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The Small House Movement

In the United States the average size of new single family homes grew from 1,780 square feet in 1978 to 2,479 square feet in 2007, and to 2,662 square feet in 2013, despite a decrease in the size of the average family. Overall, our homes keep getting bigger, but there is a small group of home buyers and builders that are moving away from this trend. A very early pioneer of this small house trend is Henry David Thoreau, whose publication of the book “Walden” is quoted as early inspiration for living in a smaller space.800px-Tiny_house,_Portland

The current small house movement is a return to houses of less than 1,000 square feet. Frequently the distinction is made between small (between 400 square feet and 1,000 square feet), and tiny houses (less than 400 square feet). One of the events that opened peoples eyes to these smaller homes was Hurricane Katrina. Marianne Cusato developed what was called the Katrina Cottages, that start at 308 square feet. Though these were created to provide a pleasant solution to a disaster zone, Cusato received wider interest in her design from interested home owners and developers.  The financial crisis of 2007–08, also attracted more attention to the small house movement as it offers housing that is more affordable.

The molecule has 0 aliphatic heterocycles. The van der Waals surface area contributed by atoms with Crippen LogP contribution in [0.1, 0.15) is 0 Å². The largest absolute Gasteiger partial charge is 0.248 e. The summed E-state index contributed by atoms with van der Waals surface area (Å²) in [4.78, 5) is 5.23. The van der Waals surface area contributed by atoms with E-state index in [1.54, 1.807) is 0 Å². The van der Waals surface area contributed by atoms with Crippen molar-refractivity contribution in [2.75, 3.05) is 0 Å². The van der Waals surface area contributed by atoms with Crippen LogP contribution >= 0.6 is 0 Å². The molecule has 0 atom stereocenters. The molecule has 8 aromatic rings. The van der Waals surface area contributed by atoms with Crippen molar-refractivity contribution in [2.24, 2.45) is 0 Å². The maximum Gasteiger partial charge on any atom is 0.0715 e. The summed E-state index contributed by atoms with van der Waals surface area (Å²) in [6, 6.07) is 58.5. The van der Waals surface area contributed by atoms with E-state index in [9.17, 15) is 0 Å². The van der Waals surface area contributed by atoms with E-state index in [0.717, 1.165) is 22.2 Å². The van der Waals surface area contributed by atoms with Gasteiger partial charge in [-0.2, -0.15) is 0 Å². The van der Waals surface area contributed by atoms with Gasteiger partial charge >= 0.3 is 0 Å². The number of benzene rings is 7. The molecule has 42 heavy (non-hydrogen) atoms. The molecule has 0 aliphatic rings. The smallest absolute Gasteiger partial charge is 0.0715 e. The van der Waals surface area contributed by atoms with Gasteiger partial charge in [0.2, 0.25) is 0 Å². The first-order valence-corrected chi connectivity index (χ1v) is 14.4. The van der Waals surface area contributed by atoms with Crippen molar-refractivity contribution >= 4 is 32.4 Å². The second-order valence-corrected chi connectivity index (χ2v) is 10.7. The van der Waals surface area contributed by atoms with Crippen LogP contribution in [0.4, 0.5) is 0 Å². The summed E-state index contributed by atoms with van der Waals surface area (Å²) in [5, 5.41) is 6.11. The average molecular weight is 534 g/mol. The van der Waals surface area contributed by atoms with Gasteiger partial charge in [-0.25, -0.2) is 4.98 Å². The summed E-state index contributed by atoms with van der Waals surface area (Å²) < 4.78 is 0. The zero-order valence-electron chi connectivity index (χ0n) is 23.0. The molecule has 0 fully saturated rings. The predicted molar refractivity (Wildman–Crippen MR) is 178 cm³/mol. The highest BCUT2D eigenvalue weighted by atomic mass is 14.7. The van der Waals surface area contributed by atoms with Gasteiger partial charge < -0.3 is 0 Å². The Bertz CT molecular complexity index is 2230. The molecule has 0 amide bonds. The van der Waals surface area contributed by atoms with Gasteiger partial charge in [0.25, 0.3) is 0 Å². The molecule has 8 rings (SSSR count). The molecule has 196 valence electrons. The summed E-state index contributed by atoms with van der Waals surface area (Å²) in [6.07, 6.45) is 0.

Smaller homes are less expensive than larger ones in terms of taxes and building, heating, maintenance, and repair costs. Small houses may emphasize design over size, utilize dual purpose features and multi-functional furniture, and incorporate technological advances of space saving equipment and appliances. Vertical space optimization is also a common feature of small houses and apartments. In addition to costing less, small houses may encourage a less cluttered and simpler lifestyle and reduce ecological impacts for their residents. Some small home builders will reuse old material such as wood floors, doors, windows. Recycled materials such as recycled glass, aluminum,  recycled tile, reclaimed lumber, recycled plastic to reduce the ecological impact building can have.

Charleston’s Small House Movement

According to a Post and Courier article, the Tiny house movement has begun to sprout in Charleston. There has been a history of living in small spaces in Charleston, either by necessity or on purpose. Examples are Freedman’s Cottages, sailboats, beach cottages and apartments downtown. More recently, a couple just had their 192sf tiny home in North Charleston built by a North Carolina company for $45,000. Though they had complications with permitting in their original location, they are now happily living in their tiny home. A  392sf tiny home on Johns Island and a 240sf home for two in East Charleston were both built for around $30,000. One Charleston company is even moving towards a planned unit development of 40 tiny homes near Park Circle.

Right now there are 125 single family homes for sale in the Charleston MLS area under 1000sf. Only 200 homes of the 7,745 that have sold in 2015 were small homes, but the homes and the land are out there. If you would like to find out more about small homes, The Avera Group would be happy to help!


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